P.G. Wodehouse recommends: A Reading List for World Book Day

‘The two twin souls gazed into each other’s eyes. There is no surer foundation for a beautiful friendship than a mutual taste in literature.’

P.G. Wodehouse
(Strychnine In The Soup) Continue reading P.G. Wodehouse recommends: A Reading List for World Book Day

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Wodehouse and the stuffed eel-skin of Fate

Bertie Wooster once said: I’m not absolutely certain of my facts, but I rather fancy it’s Shakespeare who says that it’s always just when a fellow is feeling particularly braced with things in general that Fate sneaks up behind him with the bit of lead piping. Jeeves and the Unbidden Guest So it was in February; I was sitting happily at my keyboard, brow furrowed with concentration as I worked on a delightful series of blog pieces on the theme of Wodehouse and love, in anticipation of Valentine’s day – the anniversary of Wodehouse’s death. The first three chapters of … Continue reading Wodehouse and the stuffed eel-skin of Fate

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Exit pursued by a bear

Originally posted on The Soul Tamagotchi:
I suppose the fundamental distinction between Shakespeare and myself is one of treatment. We get our effects differently. Take the familiar farcical situation of someone who suddenly discovers that something unpleasant is standing behind them. Here is how Shakespeare handles it in “The Winter’s Tale,” Act 3, Scene 3: ANTIGONUS: Farewell! A lullaby too rough. I never saw the heavens so dim by day. A savage clamour! Well may I get aboard! This is the chase: I am gone for ever. And then comes literature’s most famous stage direction: “Exit pursued by a bear.”… Continue reading Exit pursued by a bear

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Was P. G. Wodehouse squeamish about sex?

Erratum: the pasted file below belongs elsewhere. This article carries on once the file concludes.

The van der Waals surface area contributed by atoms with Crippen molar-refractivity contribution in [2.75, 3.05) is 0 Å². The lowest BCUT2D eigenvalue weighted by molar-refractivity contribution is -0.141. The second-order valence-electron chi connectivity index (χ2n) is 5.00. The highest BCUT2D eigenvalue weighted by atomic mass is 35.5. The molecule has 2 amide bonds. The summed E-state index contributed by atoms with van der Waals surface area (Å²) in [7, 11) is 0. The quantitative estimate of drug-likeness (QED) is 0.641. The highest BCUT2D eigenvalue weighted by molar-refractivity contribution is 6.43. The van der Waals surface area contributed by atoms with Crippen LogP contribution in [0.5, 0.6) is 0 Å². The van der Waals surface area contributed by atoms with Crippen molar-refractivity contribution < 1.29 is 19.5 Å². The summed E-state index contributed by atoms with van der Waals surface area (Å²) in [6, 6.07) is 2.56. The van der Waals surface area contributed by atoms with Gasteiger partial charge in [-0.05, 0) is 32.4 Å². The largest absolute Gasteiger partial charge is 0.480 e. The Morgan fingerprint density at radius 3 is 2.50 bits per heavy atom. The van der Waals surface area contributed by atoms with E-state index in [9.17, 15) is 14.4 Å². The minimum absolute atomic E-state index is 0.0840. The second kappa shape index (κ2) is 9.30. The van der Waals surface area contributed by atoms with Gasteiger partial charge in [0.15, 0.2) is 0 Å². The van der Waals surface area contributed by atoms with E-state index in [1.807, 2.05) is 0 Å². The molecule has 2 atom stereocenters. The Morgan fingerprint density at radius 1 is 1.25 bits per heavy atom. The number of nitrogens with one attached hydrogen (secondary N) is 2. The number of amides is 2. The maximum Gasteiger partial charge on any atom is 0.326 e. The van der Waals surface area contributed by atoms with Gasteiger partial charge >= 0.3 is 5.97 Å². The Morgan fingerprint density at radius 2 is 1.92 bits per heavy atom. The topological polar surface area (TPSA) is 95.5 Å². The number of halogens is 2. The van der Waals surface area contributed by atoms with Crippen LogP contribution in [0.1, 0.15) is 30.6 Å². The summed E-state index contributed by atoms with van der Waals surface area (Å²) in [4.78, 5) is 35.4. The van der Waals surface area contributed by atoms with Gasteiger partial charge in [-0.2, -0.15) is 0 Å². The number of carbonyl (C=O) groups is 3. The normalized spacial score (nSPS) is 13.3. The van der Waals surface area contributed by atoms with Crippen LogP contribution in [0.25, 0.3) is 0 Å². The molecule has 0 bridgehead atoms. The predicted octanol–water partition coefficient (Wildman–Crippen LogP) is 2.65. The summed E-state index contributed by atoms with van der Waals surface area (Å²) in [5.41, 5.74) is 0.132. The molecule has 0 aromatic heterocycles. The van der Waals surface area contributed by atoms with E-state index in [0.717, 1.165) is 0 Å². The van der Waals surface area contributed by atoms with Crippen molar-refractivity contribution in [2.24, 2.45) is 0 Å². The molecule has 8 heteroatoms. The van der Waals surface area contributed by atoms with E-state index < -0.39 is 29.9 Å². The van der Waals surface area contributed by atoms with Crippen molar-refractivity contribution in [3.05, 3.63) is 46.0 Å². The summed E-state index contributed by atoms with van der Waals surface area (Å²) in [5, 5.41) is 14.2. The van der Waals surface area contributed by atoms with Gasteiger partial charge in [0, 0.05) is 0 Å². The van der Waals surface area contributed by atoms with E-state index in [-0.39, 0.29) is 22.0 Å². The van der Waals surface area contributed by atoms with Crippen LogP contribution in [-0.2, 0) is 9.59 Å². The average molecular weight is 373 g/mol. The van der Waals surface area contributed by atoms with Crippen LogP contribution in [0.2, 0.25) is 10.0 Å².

Originally posted on EMSWORTH:
We don’t mean this in a negative way, but the fact can’t be avoided: the Master wasn’t comfortable with sex. Not once in dozens of comic novels and hundreds of short stories with romantic plots, does any P. G. Wodehouse character indulge in the carnal passions, on-stage or off.  Considering that people probably joke about sex more than anything else, it’s almost astonishing how well Wodehouse got by as a comic writer without it. Wodehouse wasn’t prudish in other respects. Bertie Wooster and his fellow Drones drink themselves silly, commit petty burglaries, fritter money away at… Continue reading Was P. G. Wodehouse squeamish about sex?

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What P. G. Wodehouse learned from Macbeth

Originally posted on EMSWORTH:
It would be a joy to read Wodehouse even if his stories didn’t have more ingenious poetic allusions than there are stars in the sky. On the latest of our many happy passes through The Code of the Woosters — perhaps the very best of the Jeeves and Wooster novels — we started taking inventory. Wodehouse starts with a taste of Keats on the very first page, as Jeeves tells Bertie Wooster, “There is a fog, sir. If you will recollect, we are now in Autumn — season of mists and mellow fruitfulness.” A few pages… Continue reading What P. G. Wodehouse learned from Macbeth

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In Search of Plumtopia

What Ho! I have started this blog as part of a lifelong quest for Utopia. Unfortunately, the quest hasn’t been going so well, ever since I took that wrong turn at Bass Strait. Tasmania is pretty in places, but I don’t fit in here. I feel much as Alice anticipated she might upon reaching the end of the rabbit hole. How funny it’ll seem to come out among the people that walk with their heads downwards! The antipathies, I think – Lewis Carroll, Alice’s Adventures In Wonderland It has been suggested to me by some presumably well-intentioned people that my … Continue reading In Search of Plumtopia

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